The lighting of the exterior environment was as much about safety and navigation as it was about incorporating the contemporary interpretation of Baylor’s classical architecture into the campus masterplan. In addition to traditional framed windows, heavier masonry planes of the building’s facade appear to split and shift, thereby creating viewports that reveal the inner workings of the school.
With the exception of walkways, exterior stairs, entries, and signage, the façade was deliberately not lighted, in order to strengthen this contrast in the evening and emphasize the student activity within. Two matching cupolas, designed as a series of stacking horizontal plates, are illuminated to not only act as campus beacons, but also to display an architectural detail not easily observed during the day.
The new facility has been very well received by both students and faculty alike, both groups having commented on how the lighting contributes to spaces feeling bright and inviting, while also supporting the architect’s concepts for navigation and hierarchy of volume.
The renovations to the Johnson Addition of the Boston Public Library breathe life back into this 1970s-era building. Largely untouched since the building’s construction, the original lighting was harsh and monochromatic. The architect was tasked with modernizing the interior to meet the needs of today’s patrons and build in flexibility for future reconfigurations. The new design is inviting and youthful, with bold colors, a mixture of furniture styles and stack layouts, and much more open space. Following the contemporary and playful theme of the new design, the pendant lighting system runs asymmetrically to the building grid; this provides both visual interest and reliable illumination for a variety of new programs. Each special area has its own lighting flavor: whimsical for the children’s room, and tech/industrial for the teens’ section. The new study tables bordering the central atrium have modern table-mounted task lights with green fabric shades, recalling the classic green-glass reading lights in the adjoining original McKim, Mead and White building.
Liberty Mutual HeadquartersCorporate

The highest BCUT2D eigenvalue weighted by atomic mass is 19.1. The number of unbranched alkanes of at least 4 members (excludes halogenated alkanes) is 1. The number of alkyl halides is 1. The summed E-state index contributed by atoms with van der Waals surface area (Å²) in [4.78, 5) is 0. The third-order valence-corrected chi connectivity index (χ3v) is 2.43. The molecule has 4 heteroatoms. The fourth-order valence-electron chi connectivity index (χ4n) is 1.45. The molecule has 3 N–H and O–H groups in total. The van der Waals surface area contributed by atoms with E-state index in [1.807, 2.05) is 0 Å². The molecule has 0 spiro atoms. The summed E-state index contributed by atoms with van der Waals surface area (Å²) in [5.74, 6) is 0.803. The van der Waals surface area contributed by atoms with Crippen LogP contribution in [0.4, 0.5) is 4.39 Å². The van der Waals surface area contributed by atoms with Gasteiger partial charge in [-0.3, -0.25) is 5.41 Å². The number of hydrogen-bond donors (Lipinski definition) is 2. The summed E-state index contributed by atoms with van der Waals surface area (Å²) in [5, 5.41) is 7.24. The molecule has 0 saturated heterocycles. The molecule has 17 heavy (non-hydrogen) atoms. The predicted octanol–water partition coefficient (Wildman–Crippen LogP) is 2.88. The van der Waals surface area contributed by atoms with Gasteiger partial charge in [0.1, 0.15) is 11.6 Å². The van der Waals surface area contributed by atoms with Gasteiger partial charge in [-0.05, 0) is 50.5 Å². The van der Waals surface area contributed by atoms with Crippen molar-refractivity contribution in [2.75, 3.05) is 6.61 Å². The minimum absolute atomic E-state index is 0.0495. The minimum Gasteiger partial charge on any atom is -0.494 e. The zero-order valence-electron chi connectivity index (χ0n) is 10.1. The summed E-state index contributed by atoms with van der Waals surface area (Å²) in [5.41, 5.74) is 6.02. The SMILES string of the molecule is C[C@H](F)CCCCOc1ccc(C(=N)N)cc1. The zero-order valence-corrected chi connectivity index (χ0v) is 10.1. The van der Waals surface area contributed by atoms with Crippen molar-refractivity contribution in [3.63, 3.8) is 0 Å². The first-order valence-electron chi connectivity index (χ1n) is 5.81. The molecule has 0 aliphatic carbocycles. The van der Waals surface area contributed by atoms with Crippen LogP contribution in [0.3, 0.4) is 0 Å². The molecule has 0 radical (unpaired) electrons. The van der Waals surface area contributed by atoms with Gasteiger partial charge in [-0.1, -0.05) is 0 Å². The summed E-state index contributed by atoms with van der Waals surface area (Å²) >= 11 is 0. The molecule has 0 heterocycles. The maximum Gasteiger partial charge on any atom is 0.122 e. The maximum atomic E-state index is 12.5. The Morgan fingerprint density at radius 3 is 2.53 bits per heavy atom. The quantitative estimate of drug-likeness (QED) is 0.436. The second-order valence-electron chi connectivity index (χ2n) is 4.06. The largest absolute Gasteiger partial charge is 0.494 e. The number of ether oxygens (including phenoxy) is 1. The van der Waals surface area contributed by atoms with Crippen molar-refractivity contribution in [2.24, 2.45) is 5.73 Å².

|SIZE:||900,000 sq. ft.|
|OWNERS:||Liberty Mutual Insurance|
|ARCHITECT:||CBT/Childs Bertman Tseckares Inc.|
|AWARDS:||2015 IES Illumination Award of Merit|
|PHOTOGRAPHER:||© Richard Mandelkorn, © Robert Benson|
|DESIGN TEAM:||Paul Zaferiou|
A 22-story office tower completes Liberty Mutual’s Boston campus. Façade lighting at the penthouse level illuminates limestone detailing, elegantly blending with the surrounding architecture. Shifts in architectural planes are expressed with concealed sources to highlight the depth and sophistication of the architecture. An ever-changing, glowing glass pedestrian bridge connects the tower with the existing headquarters across the street. The nighttime experience of the “light bridge” transforms a momentary connection into an experiential journey from one building to the other.
Billy Wilder Theater at the UCLA Hammer MuseumCultural
|LOCATION:||Los Angeles, California|
|SIZE:||11,500 sq. ft.|
|OWNERS:||UCLA Hammer Museum|
|ARCHITECT:||Michael Maltzan Architecture|
|AWARDS:||2008 IALD Award of Merit|
|2008 IES Illumination Award of Merit|
|PHOTOGRAPHER:||© Michael Maltzan Architecture|
|DESIGN TEAM:||Paul Zaferiou|
The 295-seat screening room for UCLA’s Film and Television Archive, an unused shell since 1990, is now one of the world’s most sophisticated cinematèques, equipped to project the full sweep of motion picture history in all original formats. With the majority of financial resources allocated to projection technology, lighting communicates a clear message with a minimal vocabulary: cinema is light projected through space and time.
To convey this message without resorting to cliché, a design generating a sense of movement and anticipation shapes the sequence of spaces. Light expresses the transition from the prosaic to the lyrical, the predictable to the unexpected, the static to the dynamic. The excitement and luxury of an old movie palace is reinterpreted with simple means and contemporary technology.
A portal from the corporeal world into one of imagination, the glassencased ticket office uses a spare, economical vocabulary that heightens its presence from the courtyard and pulls focus through the lobby.
Foreshadowing the sense of movement of the theater’s LED strips, the procession of partially recessed side-pin fluorescent tubes organize the lobby, their reflected images appearing in the glass and extending outdoors.
The Theater’s signature gesture employs white LEDs in diffuse acrylic rods, exploding in a randomized pattern from projector to screen. Twelve zones fade progressively from front to back as shows begin. The lights appear to fly unobstructed through space, hovering on finely detailed supports invisible against the background. The effect creates and shapes space within the black box, and gives tangible form to the transporting sensation of the movies.